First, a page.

Sulfur Recovery Unit in Petroleum Oil Refinery

The Sulfur Recovery Unit (SRU) in a Petroleum Refinery is designed to remove H2S from sour gases originating in the various refinery processes and convert them to industrial-grade molten sulfur. The process used in the sulfur recovery units in the petroleum oil refineries is known as the “Claus process”, which removes 95-99.9 % of hydrogen sulfide present in the gas streams. The modified Claus Sulfur recovery process burns the H2S-rich sour gas with oxygen, cools the burnt gas, and recovers molten sulfur from the burnt gas.

Sulfur recovery units in oil refineries are applied to remove H2S from the refinery processes to meet environmental regulations related to SOX and H2S emissions and reduce the environmental pollution related to petroleum products. Moreover, owing to stringent environmental regulations and the implementation of Euro fuel quality standards for diesel, gasoline, and other petroleum products have increased the requirement for Sulfur Recovery Units (SRU).

Sulfur compounds present in crude oil are transferred to all products fractionated in a crude distillation unit. Sour crudes contain sulfur more than 0.5% of compared to sweet crudes. In the downstream units, Sulfur compounds are converted to H2S and produce sour gases which are then absorbed in the Amine solution. The following are sources of H2S in the petroleum oil refinery;

 Process Description of Sulfur Recovery Unit in Refinery

The Claus Sulfur Recovery Unit in an oil refinery is divided into three steps the Sulfur Recovery Section, the Tail Gas Treating (TGT) Section, and Incineration section. Claus Sulfur recovery unit process works to convert hydrogen sulfide (H2S) gas from the refinery sour gases to elemental sulfur. Claus sulfur recovery unit process flow diagram is shown below;

Claus Sulfur Recovery Process Flow Diagram
Sulfur Recovery Section
  1. In the Claus Sulfur Recovery Unit (SRU), the H2S-rich feed gas is mixed with air for partial combustion of the H2S to produce a 2:1 molar ratio of H2S to SO2. This reaction is highly exothermic. Claus process operating conditions are a high-temperature (~1000 °C), and low-pressure ( 21 PSIG/1.5 Barg) in a reaction furnace with a stoichiometric amount of air. The Claus process reaction equation is as follows;

6H2S (g)+ 3O2(g) → 2SO2 (g)+2H2O (g) + 4H2S (g)

  1. The H2S and SO2 now react to form sulfur via the Claus reaction. By the end of the reaction furnace, about two-thirds of the original H2S has been converted to sulfur. The temperature is 1,830 F (1,000 °C) at the reaction furnace outlet.

2H2S (g)+ SO2 (g) → 3 S(g) + 2 H2O (g)

  1. The reaction furnace fluids are cooled in a waste heat boiler and steam generator to condense the sulfur formed. The sulfur is removed from the steam generator as a liquid through a steam-jacketed seal leg or sulfur trap.
  2. The remaining gases are reheated by a high-pressure, superheated steam exchanger or an in-line fired reheater and then pass through a catalyst bed that is primarily alumina. The pressure is still low and the temperature is 580 F (305 C). The alumina catalyzes the Claus reaction, converting about two-thirds of the remaining H2S/SO2 to sulfur. The reactor effluent is again cooled. The sulfur is condensed and removed. Overall, about 89 % of the original H2S has been recovered as liquid sulfur.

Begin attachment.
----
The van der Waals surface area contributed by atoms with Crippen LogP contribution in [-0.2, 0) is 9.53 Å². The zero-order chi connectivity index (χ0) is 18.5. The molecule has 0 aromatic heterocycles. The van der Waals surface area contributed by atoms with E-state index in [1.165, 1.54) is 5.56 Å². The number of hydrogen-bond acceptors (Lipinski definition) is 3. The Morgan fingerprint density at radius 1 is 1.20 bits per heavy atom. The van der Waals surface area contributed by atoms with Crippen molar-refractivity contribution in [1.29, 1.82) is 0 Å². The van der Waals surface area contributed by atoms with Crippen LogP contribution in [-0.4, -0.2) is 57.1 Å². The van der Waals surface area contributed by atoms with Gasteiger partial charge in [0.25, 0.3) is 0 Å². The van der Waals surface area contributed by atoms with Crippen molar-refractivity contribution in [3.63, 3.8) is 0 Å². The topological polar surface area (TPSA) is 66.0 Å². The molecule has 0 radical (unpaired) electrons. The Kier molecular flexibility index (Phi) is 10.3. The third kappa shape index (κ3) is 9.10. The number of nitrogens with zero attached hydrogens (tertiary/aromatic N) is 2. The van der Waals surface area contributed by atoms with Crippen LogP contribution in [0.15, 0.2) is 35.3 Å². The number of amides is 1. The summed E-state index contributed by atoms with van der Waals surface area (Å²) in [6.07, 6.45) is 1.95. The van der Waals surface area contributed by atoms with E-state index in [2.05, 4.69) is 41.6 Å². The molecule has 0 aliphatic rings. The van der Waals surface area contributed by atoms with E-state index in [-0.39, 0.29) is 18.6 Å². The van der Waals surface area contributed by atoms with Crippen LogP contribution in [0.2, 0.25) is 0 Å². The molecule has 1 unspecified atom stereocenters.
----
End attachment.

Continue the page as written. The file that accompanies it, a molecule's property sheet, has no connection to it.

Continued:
3. Step 4 is usually repeated twice more, at progressively lower temperatures  437 °F & 392 °F (225 & 200 °C). The overall recovery at the end of this “3-stage Claus” configuration would be about 98~99 %. The sulfur condenser for each subsequent stage operates at slightly lower temperatures but is still in a range to keep sulfur molten.
  4. The condensed, molten sulfur from the Claus stages is collected, usually in an enclosed sulfur pit, and maintained at about 285 °F (140 °C) using steam coils. The vapor space of the pit may be vented at a high point through a steam-jacketed vent or it may be swept by air or inert gas. I
Tail Gas Treatment Section
  1. The Claus tail gas after processing can often be sent to an incinerator and emitted into the atmosphere in many locations. After the 3-Claus catalytic stages, the recovery would be close to 99 % of the sulfur. But for recovery ~99.9 %, the remaining sulfur is also recovered and recycled back to SRU feed.
  2. The tails gas leaving the Claus plant has a 2:1 molar ratio of H2S: SO2 with a few traces of other sulfur species and elemental sulfur vapor. The absorption system can work on H2S, so in the first step, the tail gas is hydrogenated of all sulfur compounds to H2S.
  3. The tail gas is heated to ~ 570 °F (300 °C) and enters the hydrogenation reactor. The reactor contains a cobalt-molybdenum catalyst which promotes the reduction of all oxidized sulfur compounds to H2S.
  4. The hydrogenation reactor effluent is cooled in an exchanger followed by a quench tower. In some processes, the quench tower has a caustic scrubbing section to absorb any trace SO2 that remains, since this can degrade the absorber solution. The gas leaving the quench and cooling system will be around 100~130 °F (50~90 °C).
  5. The cool gases enter a trayed or packed absorber where the H2S is scrubbed out of the gases using a lean amine solution. The rich absorber solution is sent to a regenerator system. The H2S released is recycled back to the Claus SR unit to join the incoming feed acid gas.
Incineration Section

The clean absorber gas can have less than 10 ppm of total sulfur compounds remaining after the Tail Gas Treatment Section. It is then sent to a final thermal Incinerator to convert gases such as H2S, COS, CS2, and elemental sulfur to SO2 by complete oxidation with excess air for a safer emission at the final stack. Increasing temperature up to ~ 760°C can achieve residual H2S content of not more than 10 ppm.

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